View Full Version : Puppy is biting lots

Lexie in CA
5th December 2007, 02:58 AM
I'm at my wits end with Lexie. She's biting lots. Especially fingers, toes and my pant legs. When she's trying to bite my pant legs, she sometimes bites my ankle.

I've tried yelping and giving her something more appropriate to chew on or bite, but no takers. Can anyone give me any advice on what to do?

I know she's probably teething (she's almost 12 weeks) but I need to know how to solve this before she breaks skin. Thanks in advance.

we luv lexi
5th December 2007, 09:48 AM
i have a baby named lexi too and shes 15wks now, she still does this at times but always playful and dosent hurt much. i read this in one of my books and it worked well:
when she starts to bite, or nip. rub something on your finger like peanutbutter or a little bit of regular butter, this tastes good to her and forces her to lick it instead of bite it, when she starts licking say " good girl! kisses!!!" make sure you sound very excited! she will very quickly associate licking with kisses and shouldnt bite, but slather you with kisses. i did this and now everytime lexi starts nibbling i say "kisses lexi!" and she converts from biting to licking.
try it out see if you have any success, i only had to use the peanutbutter once for her to make the association.
if that dosent work spray bitter apple on your fingers and toes and she wont bite anyomore either. bitter apple can be a real life saver, if you dont have any go get some ASAP! lol
also, for the teething aspect, i give her an ice cube, since its slippery she likes to chase it around for a while and when she "captures" it the combination of crunch and cold seems to satisfy her.
hope this helps! keep us updated! good luck!

5th December 2007, 11:21 AM
That's an option to try.

As for biting fingers -- the best way to avoid this is to not have fingers in her vicinity to start with, and to wear shoes so she cannot bite toes. If she is running after ankles, she is getting overexcited and has too much freedom, too -- give her a time out in a pen or a crate. Hyper puppies are one reason why so many people swear by an investment in a quality x-pen, which is also extremely useful for older dogs, too. It sounds like she is being given too much freedom to run around loose when people are walking around and this needs to be more controlled. If there are kids around, in particular this needs to be managed -- kids should be sitting on the floor to interact. People walking around make for obvious targets and high pitched voices of kids can get a puppy way overexcited at which point they will nip in play.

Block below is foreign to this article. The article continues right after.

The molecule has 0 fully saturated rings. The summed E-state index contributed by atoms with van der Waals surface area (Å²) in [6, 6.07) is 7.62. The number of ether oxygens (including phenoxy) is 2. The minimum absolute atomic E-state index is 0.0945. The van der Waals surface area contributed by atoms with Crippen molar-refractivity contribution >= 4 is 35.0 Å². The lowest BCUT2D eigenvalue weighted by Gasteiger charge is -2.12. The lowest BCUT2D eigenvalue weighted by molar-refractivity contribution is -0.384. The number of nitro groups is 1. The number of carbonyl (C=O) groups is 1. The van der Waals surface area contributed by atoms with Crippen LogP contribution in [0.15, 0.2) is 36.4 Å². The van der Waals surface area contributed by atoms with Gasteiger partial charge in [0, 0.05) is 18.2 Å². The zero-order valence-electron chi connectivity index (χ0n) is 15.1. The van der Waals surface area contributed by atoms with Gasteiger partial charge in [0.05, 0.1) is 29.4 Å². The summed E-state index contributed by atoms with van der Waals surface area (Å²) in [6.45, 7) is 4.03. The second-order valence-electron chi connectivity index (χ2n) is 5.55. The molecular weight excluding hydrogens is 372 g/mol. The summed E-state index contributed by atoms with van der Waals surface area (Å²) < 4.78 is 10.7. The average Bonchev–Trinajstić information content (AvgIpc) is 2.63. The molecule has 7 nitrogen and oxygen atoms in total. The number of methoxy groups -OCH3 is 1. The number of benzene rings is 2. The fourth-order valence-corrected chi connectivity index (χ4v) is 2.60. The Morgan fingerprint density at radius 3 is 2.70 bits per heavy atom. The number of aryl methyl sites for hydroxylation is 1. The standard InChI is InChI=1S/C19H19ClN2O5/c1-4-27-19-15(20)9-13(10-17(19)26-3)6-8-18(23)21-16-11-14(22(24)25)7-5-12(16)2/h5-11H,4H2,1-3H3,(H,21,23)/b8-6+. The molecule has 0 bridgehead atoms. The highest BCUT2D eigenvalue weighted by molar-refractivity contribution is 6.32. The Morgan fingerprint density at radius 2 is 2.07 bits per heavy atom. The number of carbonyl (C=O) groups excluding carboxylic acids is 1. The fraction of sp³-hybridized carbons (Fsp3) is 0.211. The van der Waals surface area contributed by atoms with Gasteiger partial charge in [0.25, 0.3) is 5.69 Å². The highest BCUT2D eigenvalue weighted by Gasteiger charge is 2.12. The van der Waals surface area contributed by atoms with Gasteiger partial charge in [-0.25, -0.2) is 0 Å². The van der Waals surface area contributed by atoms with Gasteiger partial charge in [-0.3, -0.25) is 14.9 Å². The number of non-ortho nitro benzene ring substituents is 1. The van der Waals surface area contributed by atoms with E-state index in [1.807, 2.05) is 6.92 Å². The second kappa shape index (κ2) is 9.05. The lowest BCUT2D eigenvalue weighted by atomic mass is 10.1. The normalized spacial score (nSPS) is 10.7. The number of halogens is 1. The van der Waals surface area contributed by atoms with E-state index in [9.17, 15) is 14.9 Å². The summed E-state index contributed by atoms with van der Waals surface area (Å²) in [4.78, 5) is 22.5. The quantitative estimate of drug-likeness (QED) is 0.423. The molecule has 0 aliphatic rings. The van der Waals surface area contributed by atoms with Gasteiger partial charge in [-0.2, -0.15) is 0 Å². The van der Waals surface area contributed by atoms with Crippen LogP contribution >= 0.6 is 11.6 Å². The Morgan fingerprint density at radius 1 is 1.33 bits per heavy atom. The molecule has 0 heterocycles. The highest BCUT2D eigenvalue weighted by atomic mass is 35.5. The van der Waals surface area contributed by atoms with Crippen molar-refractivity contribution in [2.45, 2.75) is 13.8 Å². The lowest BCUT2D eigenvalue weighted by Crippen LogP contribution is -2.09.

If saying 'ow' or yelping or whatever isn't working it's because this isn't being done loudly and vigorously enough to startle the pup, needs to be done every time, and *takes time* to train. Also you need to simply walk away and totally avoid the pup for 5 minutes or so, so that the pup learns *all play ends* when she has bitten and upset people.

Good advice: http://www.diamondsintheruff.com/biteinhibition.html

She is only 4 months old -- this is prime nipping time and this is totally normal behaviour. To be honest this is why I often try to stress to people that a puppy may not be what they want -- puppies are not easy, they can swiftly become exasperating especially if one hasn't had a dog before or is used more to kittens and cats, and they are a huge amount of work for their first year which will be frustrating sometimes even for the most experienced dog owner and puppy lover. This nipping period does go on for a while and -- warning! -- will be replaced by the destructive chewing phase. This is all normal and is how puppies learn about the world, ease teething pain, and develop their jaws. It is important to understand this is normal and part of what puppies are about, and be aware that there's more to come; they aren't being naughty or deliberately difficult. Dealing with all this takes consistency and kind but firm guidance and *patience* just as dealing with babies and toddlers does -- just consider how long it takes a toddler to learn and understand! :thmbsup:

Puppies do mostly grow out of this phase and preventing the problem happening is as important as trying to correct it. Hence manage the puppy in such a way that she isn't being given all these nipping opportunities and get everything off the floor that you are not willing to have chewed to bits. :lol: FInally, patience and a good sense of humour are the two most valuable qualities for an owner of a puppy -- or a dog.

Scouty girl
5th December 2007, 03:49 PM
Unfortunately that's what puppies do. She's teething and she wants to bite on something. Never a nice doggie toy or something that isn't you hand or a body part. They prefer your soft flesh to a plastic/rubber toy. However, there is a light at the end of the tunnel. At four or five months old most of the mouthing stops. Be patient and protect yourself!

5th December 2007, 03:58 PM
when does the "destroy everything" phase usually finish? :confused: Jordi has taken to biting cables (internet, TV, iron etc :eek:) ... Any advice?

Lexie in CA